And although he finds her, it’s more like he finds an alternate memory of her. He wanders the maze of his mind, and discovers this woman. She definitely looks like Wan. But she isn’t Wan. At least, not in this reality. Still, Luo persists, and while he is able to come up with a “valuable possession” that hints at infinite, it turns out to be broken. Hinting at the failure of our hopes, dreams, and desires. That even the most beautiful of loves, ultimately ends. She in turn gives him a symbol that hints at the hot fire of passion…a firework that ultimately tells of the impermanence even of love.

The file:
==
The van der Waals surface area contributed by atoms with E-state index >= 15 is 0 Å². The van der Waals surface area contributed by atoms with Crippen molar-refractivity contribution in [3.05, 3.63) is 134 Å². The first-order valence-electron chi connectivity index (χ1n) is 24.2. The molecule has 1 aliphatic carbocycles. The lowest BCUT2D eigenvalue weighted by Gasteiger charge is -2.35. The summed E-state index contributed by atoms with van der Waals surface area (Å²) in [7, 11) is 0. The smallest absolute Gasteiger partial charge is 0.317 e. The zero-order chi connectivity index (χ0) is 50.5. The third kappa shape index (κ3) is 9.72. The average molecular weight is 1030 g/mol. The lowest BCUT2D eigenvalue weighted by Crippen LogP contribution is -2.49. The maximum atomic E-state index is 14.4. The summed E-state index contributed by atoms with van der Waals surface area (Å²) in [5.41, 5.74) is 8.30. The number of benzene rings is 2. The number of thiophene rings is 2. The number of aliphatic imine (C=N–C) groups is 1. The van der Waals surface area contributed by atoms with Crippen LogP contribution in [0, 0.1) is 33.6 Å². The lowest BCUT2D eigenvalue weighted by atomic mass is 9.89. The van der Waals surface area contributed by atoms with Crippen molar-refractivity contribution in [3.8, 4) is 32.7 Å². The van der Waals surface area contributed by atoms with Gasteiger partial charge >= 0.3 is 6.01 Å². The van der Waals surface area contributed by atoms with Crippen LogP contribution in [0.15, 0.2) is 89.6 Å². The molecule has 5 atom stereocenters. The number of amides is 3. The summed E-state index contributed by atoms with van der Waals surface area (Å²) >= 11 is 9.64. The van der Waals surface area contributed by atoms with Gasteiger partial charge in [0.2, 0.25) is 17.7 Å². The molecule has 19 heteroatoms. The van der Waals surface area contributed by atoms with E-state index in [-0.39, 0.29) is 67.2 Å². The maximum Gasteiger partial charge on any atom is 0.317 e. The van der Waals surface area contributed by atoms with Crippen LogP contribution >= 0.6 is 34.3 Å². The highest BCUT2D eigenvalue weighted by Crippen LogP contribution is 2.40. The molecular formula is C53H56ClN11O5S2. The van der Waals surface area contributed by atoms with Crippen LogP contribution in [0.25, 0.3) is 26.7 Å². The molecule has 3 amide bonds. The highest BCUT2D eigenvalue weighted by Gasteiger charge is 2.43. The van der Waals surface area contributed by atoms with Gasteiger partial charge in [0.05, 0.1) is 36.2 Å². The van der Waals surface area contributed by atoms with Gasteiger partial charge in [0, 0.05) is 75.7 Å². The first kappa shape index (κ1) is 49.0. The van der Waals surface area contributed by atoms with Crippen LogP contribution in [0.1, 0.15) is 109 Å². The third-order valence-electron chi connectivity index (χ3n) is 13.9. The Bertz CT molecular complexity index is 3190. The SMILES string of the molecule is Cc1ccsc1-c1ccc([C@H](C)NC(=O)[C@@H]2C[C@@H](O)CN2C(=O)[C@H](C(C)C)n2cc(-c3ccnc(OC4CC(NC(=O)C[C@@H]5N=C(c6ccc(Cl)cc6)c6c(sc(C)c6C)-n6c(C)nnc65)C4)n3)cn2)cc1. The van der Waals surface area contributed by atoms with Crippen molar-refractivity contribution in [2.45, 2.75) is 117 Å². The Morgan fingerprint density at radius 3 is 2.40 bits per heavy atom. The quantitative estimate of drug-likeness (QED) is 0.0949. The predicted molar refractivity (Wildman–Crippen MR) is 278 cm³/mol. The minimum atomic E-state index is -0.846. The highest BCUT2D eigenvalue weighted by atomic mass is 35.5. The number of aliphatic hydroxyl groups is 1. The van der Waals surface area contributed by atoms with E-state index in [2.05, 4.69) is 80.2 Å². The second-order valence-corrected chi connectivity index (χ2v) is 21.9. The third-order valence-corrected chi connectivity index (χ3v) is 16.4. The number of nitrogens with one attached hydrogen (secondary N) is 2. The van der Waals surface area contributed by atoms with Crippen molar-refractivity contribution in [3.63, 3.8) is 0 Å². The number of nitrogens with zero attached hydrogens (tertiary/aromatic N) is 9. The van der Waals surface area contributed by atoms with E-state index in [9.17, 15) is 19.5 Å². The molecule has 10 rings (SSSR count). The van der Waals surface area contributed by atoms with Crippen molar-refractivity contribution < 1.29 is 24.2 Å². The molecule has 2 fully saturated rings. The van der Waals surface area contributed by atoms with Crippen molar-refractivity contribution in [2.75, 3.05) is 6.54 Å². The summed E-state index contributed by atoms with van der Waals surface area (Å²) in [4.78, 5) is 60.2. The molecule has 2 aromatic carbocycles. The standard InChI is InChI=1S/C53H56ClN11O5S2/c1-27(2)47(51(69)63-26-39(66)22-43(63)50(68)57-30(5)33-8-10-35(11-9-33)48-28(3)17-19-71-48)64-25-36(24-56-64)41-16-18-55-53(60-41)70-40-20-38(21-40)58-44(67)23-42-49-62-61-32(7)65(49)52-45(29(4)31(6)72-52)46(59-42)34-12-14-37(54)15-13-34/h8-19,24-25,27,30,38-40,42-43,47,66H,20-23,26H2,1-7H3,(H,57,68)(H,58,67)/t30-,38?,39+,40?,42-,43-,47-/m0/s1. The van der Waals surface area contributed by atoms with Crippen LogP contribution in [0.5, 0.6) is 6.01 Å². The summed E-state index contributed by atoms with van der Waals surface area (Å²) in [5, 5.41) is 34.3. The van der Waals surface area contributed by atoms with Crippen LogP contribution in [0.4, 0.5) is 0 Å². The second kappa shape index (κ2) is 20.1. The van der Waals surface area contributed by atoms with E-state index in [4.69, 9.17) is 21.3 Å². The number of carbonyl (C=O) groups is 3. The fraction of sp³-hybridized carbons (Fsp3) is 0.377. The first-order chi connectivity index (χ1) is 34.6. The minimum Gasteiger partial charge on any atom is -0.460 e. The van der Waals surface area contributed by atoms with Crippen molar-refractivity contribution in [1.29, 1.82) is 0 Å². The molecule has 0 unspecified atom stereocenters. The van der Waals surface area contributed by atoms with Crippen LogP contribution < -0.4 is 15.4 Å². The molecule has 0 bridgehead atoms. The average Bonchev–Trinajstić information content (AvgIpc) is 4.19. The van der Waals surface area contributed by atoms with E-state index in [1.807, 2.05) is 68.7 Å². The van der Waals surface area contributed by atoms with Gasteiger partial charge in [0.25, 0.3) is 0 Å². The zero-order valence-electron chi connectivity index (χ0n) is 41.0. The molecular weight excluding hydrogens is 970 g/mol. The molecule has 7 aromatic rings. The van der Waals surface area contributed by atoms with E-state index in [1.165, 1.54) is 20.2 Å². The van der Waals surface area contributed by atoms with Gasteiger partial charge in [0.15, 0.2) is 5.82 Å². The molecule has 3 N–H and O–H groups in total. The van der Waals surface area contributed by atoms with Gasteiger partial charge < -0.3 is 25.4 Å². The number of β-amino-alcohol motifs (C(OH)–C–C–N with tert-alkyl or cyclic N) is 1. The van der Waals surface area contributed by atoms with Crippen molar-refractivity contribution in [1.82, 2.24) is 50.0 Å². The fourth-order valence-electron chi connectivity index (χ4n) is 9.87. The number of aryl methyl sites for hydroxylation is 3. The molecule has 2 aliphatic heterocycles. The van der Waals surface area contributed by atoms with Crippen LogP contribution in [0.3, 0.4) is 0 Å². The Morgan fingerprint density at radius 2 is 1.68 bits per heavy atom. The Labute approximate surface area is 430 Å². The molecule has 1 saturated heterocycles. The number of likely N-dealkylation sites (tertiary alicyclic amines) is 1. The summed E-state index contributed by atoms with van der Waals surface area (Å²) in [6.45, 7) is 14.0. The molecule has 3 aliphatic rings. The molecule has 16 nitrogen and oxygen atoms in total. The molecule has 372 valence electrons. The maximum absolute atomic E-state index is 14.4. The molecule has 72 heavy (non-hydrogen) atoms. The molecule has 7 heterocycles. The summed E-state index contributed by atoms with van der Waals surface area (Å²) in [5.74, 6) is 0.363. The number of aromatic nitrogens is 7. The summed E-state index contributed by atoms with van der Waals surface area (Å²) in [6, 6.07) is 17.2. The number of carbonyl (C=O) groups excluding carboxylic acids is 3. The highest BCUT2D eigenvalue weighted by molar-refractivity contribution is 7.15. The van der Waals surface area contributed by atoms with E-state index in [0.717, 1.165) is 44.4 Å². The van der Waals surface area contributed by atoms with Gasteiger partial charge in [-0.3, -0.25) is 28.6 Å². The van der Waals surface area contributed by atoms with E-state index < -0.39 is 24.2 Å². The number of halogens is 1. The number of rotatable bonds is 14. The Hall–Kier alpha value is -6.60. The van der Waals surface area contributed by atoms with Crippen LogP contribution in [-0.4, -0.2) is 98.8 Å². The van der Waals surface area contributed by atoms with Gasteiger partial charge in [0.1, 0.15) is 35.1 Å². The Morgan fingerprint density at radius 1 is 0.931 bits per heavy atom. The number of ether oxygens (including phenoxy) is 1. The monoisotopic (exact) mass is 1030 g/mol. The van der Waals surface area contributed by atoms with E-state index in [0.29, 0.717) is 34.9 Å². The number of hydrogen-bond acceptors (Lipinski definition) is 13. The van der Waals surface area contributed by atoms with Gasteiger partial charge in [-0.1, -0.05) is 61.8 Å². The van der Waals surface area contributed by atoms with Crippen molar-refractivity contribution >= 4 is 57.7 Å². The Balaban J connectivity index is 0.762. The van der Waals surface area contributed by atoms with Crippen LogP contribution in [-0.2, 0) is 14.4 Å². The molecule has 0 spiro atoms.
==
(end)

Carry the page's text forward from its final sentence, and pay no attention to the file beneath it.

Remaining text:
But if we step back a second, and if we look at the larger narrative, this thing is a dissonant mess. Think about it. Luo and Wan hit it off one day, but she already been sold off into a marriage. A marriage with a hit-man who is determined to keep her from running away. They eventually hook up a few times as she is able to get away from Zuo and her unnamed husband. Over the years, she gets pregnant, and she aborts the child. Zuo eventually finds them together again, and makes it clear they aren’t to see each other anymore. So Wan convinces Luo to murder Zuo. Afterwards, the town finds out about the two, and they are irrevocably split apart. Time passes and Luo decides he’s got to find her again. His father is dead, his friend is dead. He needs to reconsider what is really most important to him…and that is Wan. So he goes looking for her – and ultimately goes to see a movie. And it is in this movie (fiction/100% lies) he is able to find Wan/Kaizhen. But all we learn from this moment is that the fantasy of eternal love, and eternal life, are all myths.